HomeBall ReviewsThe Roto Grip Wrecker Series


The Roto Grip Wrecker Series — 4 Comments

  1. My pro shop recommended to remove the shine from my wreck-em due to the oil pattern.I use a 500 grit Abralon pad every other week after I finish bowling.After each session I use Storm Reacta Shine.What is your opinion?
    If I wanted to return to the gloss the ball had when I received it what do you recommend? Other than that the ball reacts great to the oil pattern and my scores have improved.

    • Hi Marty,
      I found my Wreck-em worked much better with the dull surface. I use wet/dry sandpaper(it’s cheaper!), and get 4 uses when I tear the paper in half twice(quartered). I fold the quarter in half and do 4 turns(15 seconds each) on my spinner, dipping the paper in water and wet sand the ball with light to med pressure maybe after 15-30 games(or after 10 games if necessary). I use the top of the paper folded and turn it to the bottom on the next turn.Then I flip the folded quarter over and use the fresh side for the last two turns. The idea is to have fresh grit on each turn, then I know exactly what I am getting in #grit. I only use enough pressure to get the job done.
      Depending on lane conditions, It could be 1000 grit, to 2000 grit or anywhere in between that I get the best results. That took that snap out and made the ball more controllable for me. I don’t use the Reacta shine,partly because my surface is not as aggressive as 500grit, and it would be(kinda mostly) defeating the purpose of dulling the surface. But, yes that is another option and your choice! And it is a factory method as well.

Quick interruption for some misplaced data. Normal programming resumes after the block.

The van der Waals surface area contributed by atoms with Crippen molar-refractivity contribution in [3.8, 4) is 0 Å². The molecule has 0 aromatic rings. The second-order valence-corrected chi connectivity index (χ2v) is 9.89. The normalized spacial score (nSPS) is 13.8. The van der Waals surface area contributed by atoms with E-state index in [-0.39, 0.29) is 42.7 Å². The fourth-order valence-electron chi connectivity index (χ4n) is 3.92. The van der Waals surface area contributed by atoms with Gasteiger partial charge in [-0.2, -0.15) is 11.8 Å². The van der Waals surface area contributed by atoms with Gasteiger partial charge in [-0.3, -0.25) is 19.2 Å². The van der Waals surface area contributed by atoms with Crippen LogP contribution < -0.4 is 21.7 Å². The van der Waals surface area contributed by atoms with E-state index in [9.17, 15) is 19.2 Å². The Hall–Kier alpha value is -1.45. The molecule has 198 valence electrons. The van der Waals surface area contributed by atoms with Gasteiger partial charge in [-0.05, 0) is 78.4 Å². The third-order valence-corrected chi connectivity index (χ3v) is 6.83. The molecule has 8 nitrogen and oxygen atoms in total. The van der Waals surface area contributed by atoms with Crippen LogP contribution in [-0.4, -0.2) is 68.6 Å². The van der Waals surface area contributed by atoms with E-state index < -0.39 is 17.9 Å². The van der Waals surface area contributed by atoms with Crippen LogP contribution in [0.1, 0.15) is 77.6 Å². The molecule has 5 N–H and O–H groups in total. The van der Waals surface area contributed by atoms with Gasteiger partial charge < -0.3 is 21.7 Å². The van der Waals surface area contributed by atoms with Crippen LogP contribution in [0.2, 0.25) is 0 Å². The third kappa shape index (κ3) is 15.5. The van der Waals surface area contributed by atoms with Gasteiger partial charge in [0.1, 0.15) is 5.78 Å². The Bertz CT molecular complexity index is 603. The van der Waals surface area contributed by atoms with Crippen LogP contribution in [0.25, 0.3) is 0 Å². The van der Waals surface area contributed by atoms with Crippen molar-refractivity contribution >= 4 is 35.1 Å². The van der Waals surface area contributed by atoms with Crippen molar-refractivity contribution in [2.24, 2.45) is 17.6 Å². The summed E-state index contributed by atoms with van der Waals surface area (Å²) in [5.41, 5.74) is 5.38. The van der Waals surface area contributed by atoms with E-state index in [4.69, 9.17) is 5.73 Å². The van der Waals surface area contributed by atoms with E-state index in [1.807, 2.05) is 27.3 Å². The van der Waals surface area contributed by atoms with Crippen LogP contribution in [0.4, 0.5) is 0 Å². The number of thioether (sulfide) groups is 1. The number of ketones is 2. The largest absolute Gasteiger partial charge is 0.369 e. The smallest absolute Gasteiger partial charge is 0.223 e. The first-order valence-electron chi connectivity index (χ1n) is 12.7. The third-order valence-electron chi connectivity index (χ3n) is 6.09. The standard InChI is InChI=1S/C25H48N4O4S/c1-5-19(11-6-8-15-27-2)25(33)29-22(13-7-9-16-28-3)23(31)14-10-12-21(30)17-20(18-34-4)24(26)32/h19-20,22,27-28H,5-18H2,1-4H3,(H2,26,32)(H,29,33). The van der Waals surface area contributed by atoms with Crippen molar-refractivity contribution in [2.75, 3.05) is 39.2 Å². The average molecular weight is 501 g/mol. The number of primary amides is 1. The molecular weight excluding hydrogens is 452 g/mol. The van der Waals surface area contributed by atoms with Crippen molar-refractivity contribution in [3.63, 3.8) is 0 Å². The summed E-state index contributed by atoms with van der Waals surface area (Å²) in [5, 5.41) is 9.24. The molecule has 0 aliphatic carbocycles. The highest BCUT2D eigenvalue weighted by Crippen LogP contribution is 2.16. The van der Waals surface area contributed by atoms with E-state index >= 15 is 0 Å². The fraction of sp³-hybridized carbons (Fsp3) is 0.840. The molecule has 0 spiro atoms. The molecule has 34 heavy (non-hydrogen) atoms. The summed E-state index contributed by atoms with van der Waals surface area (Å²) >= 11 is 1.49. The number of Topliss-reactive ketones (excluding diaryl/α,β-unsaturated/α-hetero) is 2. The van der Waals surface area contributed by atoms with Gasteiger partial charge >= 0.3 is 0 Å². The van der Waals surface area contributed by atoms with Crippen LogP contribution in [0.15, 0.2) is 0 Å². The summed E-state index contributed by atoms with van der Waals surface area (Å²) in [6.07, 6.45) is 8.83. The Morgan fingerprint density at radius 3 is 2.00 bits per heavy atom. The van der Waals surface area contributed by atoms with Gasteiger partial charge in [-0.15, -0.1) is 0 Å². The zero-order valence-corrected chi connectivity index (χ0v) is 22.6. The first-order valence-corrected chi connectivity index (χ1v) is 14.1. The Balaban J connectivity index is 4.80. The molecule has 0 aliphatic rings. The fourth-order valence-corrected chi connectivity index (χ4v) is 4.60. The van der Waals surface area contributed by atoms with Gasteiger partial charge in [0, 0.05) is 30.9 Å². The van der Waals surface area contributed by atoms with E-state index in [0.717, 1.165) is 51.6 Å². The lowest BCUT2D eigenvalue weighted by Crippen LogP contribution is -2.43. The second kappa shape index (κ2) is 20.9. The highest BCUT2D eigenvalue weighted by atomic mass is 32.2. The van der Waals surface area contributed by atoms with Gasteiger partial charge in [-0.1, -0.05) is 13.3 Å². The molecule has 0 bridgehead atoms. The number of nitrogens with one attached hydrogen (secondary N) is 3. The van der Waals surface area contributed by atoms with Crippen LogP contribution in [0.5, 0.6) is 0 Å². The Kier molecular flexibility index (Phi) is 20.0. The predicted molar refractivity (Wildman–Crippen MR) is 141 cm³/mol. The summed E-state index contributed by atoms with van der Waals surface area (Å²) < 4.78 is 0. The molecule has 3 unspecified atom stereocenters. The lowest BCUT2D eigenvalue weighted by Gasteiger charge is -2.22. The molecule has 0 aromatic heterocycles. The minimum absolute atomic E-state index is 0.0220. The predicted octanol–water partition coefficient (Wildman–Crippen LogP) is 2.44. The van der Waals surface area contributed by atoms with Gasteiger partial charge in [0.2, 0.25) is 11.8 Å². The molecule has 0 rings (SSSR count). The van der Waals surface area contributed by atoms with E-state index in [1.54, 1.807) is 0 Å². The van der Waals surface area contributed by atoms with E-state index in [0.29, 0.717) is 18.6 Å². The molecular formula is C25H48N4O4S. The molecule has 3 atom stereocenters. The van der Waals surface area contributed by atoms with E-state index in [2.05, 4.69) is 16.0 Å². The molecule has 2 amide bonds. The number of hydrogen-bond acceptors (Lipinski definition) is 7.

The problem I personally have with the Abralon pads is #they are expensive, and #after you use them once, you don’t know for sure what grit you are getting? It may be 500, 800 or 1000, depending how worn the pad is. That’s me, and just my opinion.
      If I want to return the shine, then I follow what the factory recommends for resurface. (I use 4 turns, not 6) and if the surface is being done regularly with 500, then I use just the last two steps..4 turns with 1000 grit then 4 at 1500 or 2000, whatever grit I want the final finish to be, then 4 turns of polish with Ebonite factory finish polish.Some use Finesse polish.It’s all a matter of what you prefer to use. Mostly, I don’t use the polish step, just use it dull.
      I read in factory specs that the 500 grit is to remove scratches and round up the ball. So, that step is done as required if necessary like a complete refinish after 90-100 games.I rarely do a complete refinish, maybe after 200-300 games, or an entire season.By then I am looking at the latest balls again.
      So, that being said, if your ball is working well, then don’t change a thing!
      I personally don’t like to take any more surface off these newer balls, than I absolutely have too! But, it needs touched up more often when I do that! (I hope that makes sense) and others have and will continue to disagree, but that is my choice, not theirs! Opinions are like butt-holes, everyone has one! LOL Hope that helps, and good luck!

  2. Thanks for the super in depth review.
    Just wondering if these balls come in different weights and if so how do you find the weights change the ball action?
    I haven’t ever owned my own ball but I am thinking it is something I would like to get rather than using the lane balls as I start to bowl more often.

    • Hi Chris,
      The balls come in different weights. The high performance balls are usually offered in 10 or 12 lbs up to 16lbs. They offer lighter balls as well for kids in 6 to 8 lbs. The lighter the ball the less they carry. The pin weight causes the lighter balls to deflect more and reduces the impact on the pins. Simply, the lighter balls don’t cause the pin to move as far as say a 16 lb ball would.When you get your own ball and shoes, your scores will improve as well. Good luck on your bowling!

Leave a Reply

Your email address will not be published. Required fields are marked *